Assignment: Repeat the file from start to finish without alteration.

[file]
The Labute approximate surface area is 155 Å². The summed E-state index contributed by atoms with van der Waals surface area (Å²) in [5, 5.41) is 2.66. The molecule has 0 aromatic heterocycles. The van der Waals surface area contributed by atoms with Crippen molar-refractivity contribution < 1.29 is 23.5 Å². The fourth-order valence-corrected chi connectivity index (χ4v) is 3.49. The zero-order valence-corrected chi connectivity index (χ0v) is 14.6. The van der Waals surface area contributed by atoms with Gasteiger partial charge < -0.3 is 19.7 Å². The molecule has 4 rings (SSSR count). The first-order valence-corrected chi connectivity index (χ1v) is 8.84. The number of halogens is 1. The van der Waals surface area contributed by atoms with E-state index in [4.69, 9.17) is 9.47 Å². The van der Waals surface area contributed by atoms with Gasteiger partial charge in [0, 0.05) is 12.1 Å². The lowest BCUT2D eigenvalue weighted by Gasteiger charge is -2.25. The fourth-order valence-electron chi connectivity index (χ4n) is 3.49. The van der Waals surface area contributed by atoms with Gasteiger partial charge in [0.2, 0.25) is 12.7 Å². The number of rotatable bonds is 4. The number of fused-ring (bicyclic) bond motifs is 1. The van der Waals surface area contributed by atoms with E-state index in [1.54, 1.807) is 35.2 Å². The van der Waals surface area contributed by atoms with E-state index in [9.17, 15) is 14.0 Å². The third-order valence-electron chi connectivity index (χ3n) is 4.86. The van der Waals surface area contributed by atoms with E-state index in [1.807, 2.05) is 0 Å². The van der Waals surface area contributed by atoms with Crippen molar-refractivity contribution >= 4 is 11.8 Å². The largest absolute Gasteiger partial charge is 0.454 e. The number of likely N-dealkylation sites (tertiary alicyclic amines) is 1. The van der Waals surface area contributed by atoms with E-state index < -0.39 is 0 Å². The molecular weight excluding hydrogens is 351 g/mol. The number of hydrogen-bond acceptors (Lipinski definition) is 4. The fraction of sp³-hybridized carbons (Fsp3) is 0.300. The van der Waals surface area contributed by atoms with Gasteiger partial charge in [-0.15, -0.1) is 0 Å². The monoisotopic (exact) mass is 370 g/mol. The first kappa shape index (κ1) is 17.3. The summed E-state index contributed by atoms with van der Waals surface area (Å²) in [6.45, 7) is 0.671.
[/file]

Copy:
The Labute approximate surface area is 155 Å². The summed E-state index contributed by atoms with van der Waals surface area (Å²) in [5, 5.41) is 2.66. The molecule has 0 aromatic heterocycles. The van der Waals surface area contributed by atoms with Crippen molar-refractivity contribution < 1.29 is 23.5 Å². The fourth-order valence-corrected chi connectivity index (χ4v) is 3.49. The zero-order valence-corrected chi connectivity index (χ0v) is 14.6. The van der Waals surface area contributed by atoms with Gasteiger partial charge < -0.3 is 19.7 Å². The molecule has 4 rings (SSSR count). The first-order valence-corrected chi connectivity index (χ1v) is 8.84. The number of halogens is 1. The van der Waals surface area contributed by atoms with E-state index in [4.69, 9.17) is 9.47 Å². The van der Waals surface area contributed by atoms with Gasteiger partial charge in [0, 0.05) is 12.1 Å². The lowest BCUT2D eigenvalue weighted by Gasteiger charge is -2.25. The fourth-order valence-electron chi connectivity index (χ4n) is 3.49. The van der Waals surface area contributed by atoms with Gasteiger partial charge in [0.2, 0.25) is 12.7 Å². The number of rotatable bonds is 4. The number of fused-ring (bicyclic) bond motifs is 1. The van der Waals surface area contributed by atoms with E-state index in [1.54, 1.807) is 35.2 Å². The van der Waals surface area contributed by atoms with E-state index in [9.17, 15) is 14.0 Å². The third-order valence-electron chi connectivity index (χ3n) is 4.86. The van der Waals surface area contributed by atoms with E-state index in [1.807, 2.05) is 0 Å². The van der Waals surface area contributed by atoms with Crippen molar-refractivity contribution >= 4 is 11.8 Å². The largest absolute Gasteiger partial charge is 0.454 e. The number of likely N-dealkylation sites (tertiary alicyclic amines) is 1. The van der Waals surface area contributed by atoms with E-state index < -0.39 is 0 Å². The molecular weight excluding hydrogens is 351 g/mol. The number of hydrogen-bond acceptors (Lipinski definition) is 4. The fraction of sp³-hybridized carbons (Fsp3) is 0.300. The van der Waals surface area contributed by atoms with Gasteiger partial charge in [-0.15, -0.1) is 0 Å². The monoisotopic (exact) mass is 370 g/mol. The first kappa shape index (κ1) is 17.3. The summed E-state index contributed by atoms with van der Waals surface area (Å²) in [6.45, 7) is 0.671.